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October 27, 2010

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Farm director “could have done more” to prevent accident

A farm worker had to have his leg amputated after he got caught in the blades of a harvesting machine.

On 9 November 2009, the 23-year-old temporary worker was helping to collect maize at Skipsters Hagg Farm at Appleton-le-Moors, near Pickering, which was owned by GR Turnbull & Sons. He was driving a silage trailer adjacent to a forage harvester, which was being operated by farm director, Peter Turnbull.

During the work a blockage occurred in the cutting disc of the harvester, and Turnbull attempted to clear it by reversing the drive mechanism. When that failed, he left the cab and attempted to clear the blockage by hand, with the machine still running. The temporary worker was helping to clear the blockage when the cutting blade stuck his leg. An air ambulance attended the scene and the injuries were so serious his leg had to be amputated at the site.

HSE inspector Charlie Callis revealed the incident could have been avoided if Turnbull had isolated the machine before attempting to clear the blockage. He said: “Incidents of this kind are all too common in the farming industry, and the outcomes are inevitably equally horrific.

“Farmers are under pressure to bring in the crop, and time spent shutting down and making safe a machine may, incorrectly, be considered time wasted. Taking unnecessary risks like this is never a sensible option, and Mr Turnbull could and should have done more to mitigate those risks.”

Peter Turnbull appeared at Scarborough Magistrates’ Court on 25 October and pleaded guilty to breaching reg.11(1)(b) and reg.11(2) of the Provision and Use of Work Equipment Regulations 1998, for failing to isolate the blades and for not protecting workers from accessing the dangerous parts of the machine. He was fined £10,000 and ordered to pay £1698 in costs.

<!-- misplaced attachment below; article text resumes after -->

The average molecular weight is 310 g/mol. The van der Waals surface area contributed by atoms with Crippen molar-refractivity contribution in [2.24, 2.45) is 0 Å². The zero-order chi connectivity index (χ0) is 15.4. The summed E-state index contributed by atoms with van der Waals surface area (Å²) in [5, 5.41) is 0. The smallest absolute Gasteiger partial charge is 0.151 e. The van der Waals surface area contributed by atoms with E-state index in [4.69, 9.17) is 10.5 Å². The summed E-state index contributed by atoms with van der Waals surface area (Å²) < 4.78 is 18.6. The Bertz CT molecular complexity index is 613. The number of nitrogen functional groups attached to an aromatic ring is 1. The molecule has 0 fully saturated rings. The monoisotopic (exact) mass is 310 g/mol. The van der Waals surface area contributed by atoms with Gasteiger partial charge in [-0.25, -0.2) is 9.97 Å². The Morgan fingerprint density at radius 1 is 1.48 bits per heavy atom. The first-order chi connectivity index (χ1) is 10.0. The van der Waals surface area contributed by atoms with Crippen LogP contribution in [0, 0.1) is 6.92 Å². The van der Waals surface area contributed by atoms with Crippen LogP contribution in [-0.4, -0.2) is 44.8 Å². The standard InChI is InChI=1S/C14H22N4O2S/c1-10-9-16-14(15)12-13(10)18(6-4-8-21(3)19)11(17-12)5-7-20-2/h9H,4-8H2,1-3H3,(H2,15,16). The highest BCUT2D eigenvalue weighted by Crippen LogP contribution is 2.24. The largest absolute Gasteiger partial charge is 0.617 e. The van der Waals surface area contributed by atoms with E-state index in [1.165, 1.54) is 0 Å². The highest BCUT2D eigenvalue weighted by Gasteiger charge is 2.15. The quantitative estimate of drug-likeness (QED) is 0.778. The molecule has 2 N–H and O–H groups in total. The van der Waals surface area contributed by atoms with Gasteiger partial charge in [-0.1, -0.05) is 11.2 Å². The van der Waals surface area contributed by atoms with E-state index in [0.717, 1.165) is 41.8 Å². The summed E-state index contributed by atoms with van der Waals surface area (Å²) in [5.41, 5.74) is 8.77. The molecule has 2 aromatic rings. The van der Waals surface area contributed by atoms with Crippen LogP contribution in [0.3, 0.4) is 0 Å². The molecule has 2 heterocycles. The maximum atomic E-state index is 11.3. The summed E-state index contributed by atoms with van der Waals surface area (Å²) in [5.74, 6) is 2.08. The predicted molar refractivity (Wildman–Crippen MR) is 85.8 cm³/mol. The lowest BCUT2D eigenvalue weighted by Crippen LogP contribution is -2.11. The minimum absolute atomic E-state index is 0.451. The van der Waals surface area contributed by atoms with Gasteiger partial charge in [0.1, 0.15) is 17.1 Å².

In mitigation, Turnbull said he had no previous convictions and deeply regretted the incident. The company subsequently acquired the services of a safety consultancy, which carried out a full safety audit at the farm. A fresh risk assessment was completed as part of the audit, which led to the introduction of a safe system of work.

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13 years ago

Surely it would be obvious that the vehicle needed to be switched off to clear the blockage safely? It’s amazing nobody was killed. I’m surprised the HSE didn’t issue an enforcement notice.

13 years ago

Yet another accident caused by something which you never hear mentioned “officially”
The term I use is “Can’t be bothered syndrome”
All too often accidents are caused because someone could not be bothered to do it the correct way.
From failing to shut down the machinery in the above report to not using the correct tool for a job because it was elsewhere and they “couldn’t be bothered” to go and fetch it; this is a real problem in the workplace and needs to be highlighted.